Sunday, June 28, 2015

Christie's review: The Law of Moses by Amy Harmon


Title:The Law of Moses
Series: Not named
Author: Amy Harmon
Release Date: November 27, 2014
Rating:5 stars
Cliffhanger: no

If I tell you right up front, right in the beginning that I lost him, it will be easier for you to bear. You will know it’s coming, and it will hurt. But you’ll be able to prepare.

Someone found him in a laundry basket at the Quick Wash, wrapped in a towel, a few hours old and close to death. They called him Baby Moses when they shared his story on the ten o’clock news – the little baby left in a basket at a dingy Laundromat, born to a crack addict and expected to have all sorts of problems. I imagined the crack baby, Moses, having a giant crack that ran down his body, like he’d been broken at birth. I knew that wasn’t what the term meant, but the image stuck in my mind. Maybe the fact that he was broken drew me to him from the start.

It all happened before I was born, and by the time I met Moses and my mom told me all about him, the story was old news and nobody wanted anything to do with him. People love babies, even sick babies. Even crack babies. But babies grow up to be kids, and kids grow up to be teenagers. Nobody wants a messed up teenager.

And Moses was messed up. Moses was a law unto himself. But he was also strange and exotic and beautiful. To be with him would change my life in ways I could never have imagined. Maybe I should have stayed away. Maybe I should have listened. My mother warned me. Even Moses warned me. But I didn’t stay away.

And so begins a story of pain and promise, of heartache and healing, of life and death. A story of before and after, of new beginnings and never-endings. But most of all...a love story.

A story of before and after, of new beginnings and never-endings. A story flawed and fractured, crazy and cracked, and most of all, a love story.

I'm not going too much into the plot because if you read this, you need to experience it without any expectations.

This book deconstructed me. It wrecked me. I flipped the last page and I was a puddle of goo without brain function for about an hour. I just sat there. Staring and thinking, thinking, thinking.

If you think I might be exaggerating, I'm not.
If you think I'm being dramatic, I'm not.

I genuinely, in all honesty had tears rolling down my cheeks. My throat tightened up, and my heart broke and mended again right along with these characters. Of course, every reader's personal reaction to a book is subjective so not everyone is going to feel that way. But if there was a chance that you could experience a book that will change you like it did me, why wouldn't you try?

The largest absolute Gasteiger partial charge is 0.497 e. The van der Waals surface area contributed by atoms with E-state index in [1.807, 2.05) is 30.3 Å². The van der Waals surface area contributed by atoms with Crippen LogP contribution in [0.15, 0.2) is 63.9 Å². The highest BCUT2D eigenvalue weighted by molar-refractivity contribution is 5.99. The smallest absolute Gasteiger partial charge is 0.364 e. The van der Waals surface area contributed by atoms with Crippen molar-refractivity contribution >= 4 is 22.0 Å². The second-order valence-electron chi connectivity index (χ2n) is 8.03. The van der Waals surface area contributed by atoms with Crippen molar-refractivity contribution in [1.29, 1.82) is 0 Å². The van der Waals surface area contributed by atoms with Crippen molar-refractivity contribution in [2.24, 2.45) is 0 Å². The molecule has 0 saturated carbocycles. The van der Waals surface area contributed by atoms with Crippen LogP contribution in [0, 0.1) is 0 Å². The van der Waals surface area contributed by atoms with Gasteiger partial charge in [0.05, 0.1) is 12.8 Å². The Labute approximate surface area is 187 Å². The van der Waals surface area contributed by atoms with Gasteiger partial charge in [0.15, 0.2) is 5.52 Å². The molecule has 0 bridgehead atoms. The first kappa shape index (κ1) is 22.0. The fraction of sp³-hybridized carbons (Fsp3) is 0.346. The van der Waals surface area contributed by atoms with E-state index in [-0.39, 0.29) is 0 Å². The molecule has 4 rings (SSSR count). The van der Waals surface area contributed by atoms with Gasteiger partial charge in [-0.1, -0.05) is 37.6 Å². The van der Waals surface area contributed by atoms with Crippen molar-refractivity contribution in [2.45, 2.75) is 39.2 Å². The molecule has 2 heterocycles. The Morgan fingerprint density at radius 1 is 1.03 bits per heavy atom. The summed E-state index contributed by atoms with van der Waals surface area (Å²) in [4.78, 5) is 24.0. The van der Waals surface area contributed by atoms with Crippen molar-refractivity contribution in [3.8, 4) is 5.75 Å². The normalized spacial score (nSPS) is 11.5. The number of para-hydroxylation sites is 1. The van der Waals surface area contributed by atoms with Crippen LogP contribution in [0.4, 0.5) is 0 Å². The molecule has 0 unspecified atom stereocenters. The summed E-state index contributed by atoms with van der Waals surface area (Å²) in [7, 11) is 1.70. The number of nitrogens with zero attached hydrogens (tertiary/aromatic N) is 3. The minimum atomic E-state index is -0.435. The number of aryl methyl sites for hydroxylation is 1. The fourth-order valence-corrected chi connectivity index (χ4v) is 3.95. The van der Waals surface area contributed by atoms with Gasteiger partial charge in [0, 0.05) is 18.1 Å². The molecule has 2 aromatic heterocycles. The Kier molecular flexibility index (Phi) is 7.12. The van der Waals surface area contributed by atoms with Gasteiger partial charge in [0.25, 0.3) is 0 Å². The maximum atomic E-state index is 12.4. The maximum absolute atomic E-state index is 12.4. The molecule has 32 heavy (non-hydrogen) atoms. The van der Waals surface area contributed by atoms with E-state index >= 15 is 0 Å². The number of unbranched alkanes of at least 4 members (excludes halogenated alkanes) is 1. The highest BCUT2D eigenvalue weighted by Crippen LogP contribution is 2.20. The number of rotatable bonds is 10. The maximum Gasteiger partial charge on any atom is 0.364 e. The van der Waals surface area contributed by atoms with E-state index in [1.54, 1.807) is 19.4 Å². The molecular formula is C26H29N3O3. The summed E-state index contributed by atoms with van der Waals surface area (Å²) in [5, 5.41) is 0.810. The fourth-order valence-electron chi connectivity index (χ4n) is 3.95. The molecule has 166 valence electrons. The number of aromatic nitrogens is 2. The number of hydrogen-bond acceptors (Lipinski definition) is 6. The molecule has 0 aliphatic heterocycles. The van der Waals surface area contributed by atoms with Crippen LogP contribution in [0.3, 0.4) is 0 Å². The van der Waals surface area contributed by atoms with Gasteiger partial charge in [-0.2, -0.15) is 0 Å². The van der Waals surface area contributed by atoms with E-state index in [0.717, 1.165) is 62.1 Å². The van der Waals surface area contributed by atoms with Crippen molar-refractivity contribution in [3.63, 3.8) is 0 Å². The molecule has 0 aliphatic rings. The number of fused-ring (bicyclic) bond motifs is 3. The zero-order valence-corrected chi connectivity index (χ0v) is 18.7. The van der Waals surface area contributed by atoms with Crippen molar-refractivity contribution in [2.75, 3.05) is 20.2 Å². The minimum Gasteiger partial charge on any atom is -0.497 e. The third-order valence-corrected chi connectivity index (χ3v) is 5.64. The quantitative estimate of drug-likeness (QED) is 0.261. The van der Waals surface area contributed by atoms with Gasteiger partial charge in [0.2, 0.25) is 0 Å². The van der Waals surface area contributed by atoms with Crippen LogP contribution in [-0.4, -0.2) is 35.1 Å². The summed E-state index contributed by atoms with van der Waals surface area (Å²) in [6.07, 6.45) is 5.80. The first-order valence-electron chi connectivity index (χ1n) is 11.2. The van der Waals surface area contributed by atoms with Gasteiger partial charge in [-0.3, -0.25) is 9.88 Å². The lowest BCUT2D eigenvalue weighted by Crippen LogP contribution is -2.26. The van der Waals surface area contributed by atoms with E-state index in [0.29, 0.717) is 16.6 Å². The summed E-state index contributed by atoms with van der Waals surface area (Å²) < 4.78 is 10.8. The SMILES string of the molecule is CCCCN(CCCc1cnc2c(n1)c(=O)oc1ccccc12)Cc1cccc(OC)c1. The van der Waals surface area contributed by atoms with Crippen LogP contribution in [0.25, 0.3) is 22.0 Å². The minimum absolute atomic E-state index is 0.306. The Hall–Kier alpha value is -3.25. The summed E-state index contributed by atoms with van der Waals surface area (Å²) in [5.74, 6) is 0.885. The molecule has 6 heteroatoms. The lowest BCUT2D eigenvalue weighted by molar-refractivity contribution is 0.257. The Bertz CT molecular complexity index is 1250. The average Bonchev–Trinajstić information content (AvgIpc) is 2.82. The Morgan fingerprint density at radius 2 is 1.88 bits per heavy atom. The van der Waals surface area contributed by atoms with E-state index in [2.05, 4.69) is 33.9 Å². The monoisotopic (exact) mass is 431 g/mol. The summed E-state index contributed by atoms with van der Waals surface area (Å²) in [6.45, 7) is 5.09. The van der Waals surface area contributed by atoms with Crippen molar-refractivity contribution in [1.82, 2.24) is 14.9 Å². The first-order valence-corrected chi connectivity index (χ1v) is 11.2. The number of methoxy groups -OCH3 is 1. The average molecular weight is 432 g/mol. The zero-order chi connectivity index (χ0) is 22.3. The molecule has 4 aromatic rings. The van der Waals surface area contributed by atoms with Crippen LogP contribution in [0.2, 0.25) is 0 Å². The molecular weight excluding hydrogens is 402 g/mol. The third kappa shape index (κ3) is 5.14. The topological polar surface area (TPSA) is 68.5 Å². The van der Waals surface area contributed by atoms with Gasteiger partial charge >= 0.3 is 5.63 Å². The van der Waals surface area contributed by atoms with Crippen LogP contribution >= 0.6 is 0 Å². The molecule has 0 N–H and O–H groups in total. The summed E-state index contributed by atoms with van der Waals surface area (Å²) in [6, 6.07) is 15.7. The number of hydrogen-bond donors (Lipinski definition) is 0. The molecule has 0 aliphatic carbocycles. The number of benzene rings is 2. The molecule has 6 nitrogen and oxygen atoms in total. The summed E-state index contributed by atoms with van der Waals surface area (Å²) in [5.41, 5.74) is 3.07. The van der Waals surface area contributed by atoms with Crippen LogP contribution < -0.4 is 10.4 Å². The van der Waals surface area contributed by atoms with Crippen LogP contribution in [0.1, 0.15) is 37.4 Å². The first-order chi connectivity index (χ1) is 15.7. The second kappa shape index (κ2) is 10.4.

I know one of the big complaints about this book was that others didn't feel the romantic connection at all between the hero and heroine because of how Moses refused to accept Georgia's love for so much of the book. To me, it couldn't have been any other way.

I'd never needed anyone. Not really. And I'd never said those words to anyone. "I need you" felt like "I love you," and it scared me. It felt like breaking one of my laws.

See, my personal reaction to that is that the book is about more than just your average, trite love story. You don't jump from point A to point B in real life skipping through a field of sunflowers towards a rainbow. Life is gritty and hard and can bruise you along the way. This book illustrates finding that sunflower growing through a dirty, cracked sidewalk. It's about a man who overcomes the kind of adversity that would kill a weaker man. Moses discovers the meaning of love, not just the one he was meant to love. And the way he is taught is complex, and heartbreaking, and it mesmerized me in all of it's glory. There's no other word but stunning for how it reached inside of me and spoke to me. And the echo of it continues to speak to me so much, I can't seem to remove them from the forefront of my thoughts.

I wasn't expecting to have such a visceral reaction when every piece of their story was made whole. Sadness, fear, anger, hurt, hope, fear, trust, FORGIVENESS, then LOVE. Yes, fear bears repeating. Because they're fractured and human and they have to fight their natural inclinations to protect themselves from pain. In the end, how it all clicked into place so smoothly was one of the most beautiful things I have ever read. I FELT them. Like they weren't just words strung together out of a woman's imagination. Georgia and Moses were living, breathing people with the kind of love that's destructive when it's not understood. But in the end, that love radiated peace and happiness and made me feel so lucky I was able to ride along and watch it grow. Teach. Heal.

To say that I am impressed is so inadequate. I wish I could express myself as eloquently as Amy Harmon does because anything less feels like an injustice to how exquisite this story was.

So, obviously, yeah. I liked it. Or loved it-enormously.

This book was everything.


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